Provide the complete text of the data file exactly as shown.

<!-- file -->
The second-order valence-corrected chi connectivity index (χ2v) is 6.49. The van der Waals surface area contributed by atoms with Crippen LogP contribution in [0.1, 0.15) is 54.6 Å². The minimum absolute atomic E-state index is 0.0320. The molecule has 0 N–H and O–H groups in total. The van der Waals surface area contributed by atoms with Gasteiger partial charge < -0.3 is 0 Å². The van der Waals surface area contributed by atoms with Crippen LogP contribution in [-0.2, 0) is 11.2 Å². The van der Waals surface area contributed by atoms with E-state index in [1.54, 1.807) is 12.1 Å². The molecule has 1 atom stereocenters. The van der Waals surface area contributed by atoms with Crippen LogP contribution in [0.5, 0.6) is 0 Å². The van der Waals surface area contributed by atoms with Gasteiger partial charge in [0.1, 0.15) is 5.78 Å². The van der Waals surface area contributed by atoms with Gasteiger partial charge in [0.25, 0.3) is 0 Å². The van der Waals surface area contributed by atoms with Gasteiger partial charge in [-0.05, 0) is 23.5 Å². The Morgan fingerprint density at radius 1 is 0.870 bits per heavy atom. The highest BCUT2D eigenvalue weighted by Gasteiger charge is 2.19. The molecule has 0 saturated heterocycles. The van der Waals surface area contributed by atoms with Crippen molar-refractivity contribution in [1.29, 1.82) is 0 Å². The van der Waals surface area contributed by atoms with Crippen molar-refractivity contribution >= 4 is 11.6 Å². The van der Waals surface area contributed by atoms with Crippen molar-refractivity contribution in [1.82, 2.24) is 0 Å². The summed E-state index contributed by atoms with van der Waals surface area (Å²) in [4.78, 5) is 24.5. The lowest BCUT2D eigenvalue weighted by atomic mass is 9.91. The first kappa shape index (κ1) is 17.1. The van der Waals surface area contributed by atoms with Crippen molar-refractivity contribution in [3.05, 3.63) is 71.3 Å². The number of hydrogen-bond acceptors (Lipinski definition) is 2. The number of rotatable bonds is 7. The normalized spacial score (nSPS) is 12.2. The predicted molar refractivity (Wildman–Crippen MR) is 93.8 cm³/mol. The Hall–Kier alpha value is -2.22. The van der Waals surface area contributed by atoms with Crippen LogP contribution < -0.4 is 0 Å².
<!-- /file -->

The second-order valence-corrected chi connectivity index (χ2v) is 6.49. The van der Waals surface area contributed by atoms with Crippen LogP contribution in [0.1, 0.15) is 54.6 Å². The minimum absolute atomic E-state index is 0.0320. The molecule has 0 N–H and O–H groups in total. The van der Waals surface area contributed by atoms with Gasteiger partial charge < -0.3 is 0 Å². The van der Waals surface area contributed by atoms with Crippen LogP contribution in [-0.2, 0) is 11.2 Å². The van der Waals surface area contributed by atoms with E-state index in [1.54, 1.807) is 12.1 Å². The molecule has 1 atom stereocenters. The van der Waals surface area contributed by atoms with Crippen LogP contribution in [0.5, 0.6) is 0 Å². The van der Waals surface area contributed by atoms with Gasteiger partial charge in [0.1, 0.15) is 5.78 Å². The van der Waals surface area contributed by atoms with Gasteiger partial charge in [0.25, 0.3) is 0 Å². The van der Waals surface area contributed by atoms with Gasteiger partial charge in [-0.05, 0) is 23.5 Å². The Morgan fingerprint density at radius 1 is 0.870 bits per heavy atom. The highest BCUT2D eigenvalue weighted by Gasteiger charge is 2.19. The molecule has 0 saturated heterocycles. The van der Waals surface area contributed by atoms with Crippen molar-refractivity contribution in [1.29, 1.82) is 0 Å². The van der Waals surface area contributed by atoms with Crippen molar-refractivity contribution >= 4 is 11.6 Å². The van der Waals surface area contributed by atoms with Crippen molar-refractivity contribution in [1.82, 2.24) is 0 Å². The summed E-state index contributed by atoms with van der Waals surface area (Å²) in [4.78, 5) is 24.5. The lowest BCUT2D eigenvalue weighted by atomic mass is 9.91. The first kappa shape index (κ1) is 17.1. The van der Waals surface area contributed by atoms with Crippen molar-refractivity contribution in [3.05, 3.63) is 71.3 Å². The number of hydrogen-bond acceptors (Lipinski definition) is 2. The number of rotatable bonds is 7. The normalized spacial score (nSPS) is 12.2. The predicted molar refractivity (Wildman–Crippen MR) is 93.8 cm³/mol. The Hall–Kier alpha value is -2.22. The van der Waals surface area contributed by atoms with Crippen LogP contribution < -0.4 is 0 Å².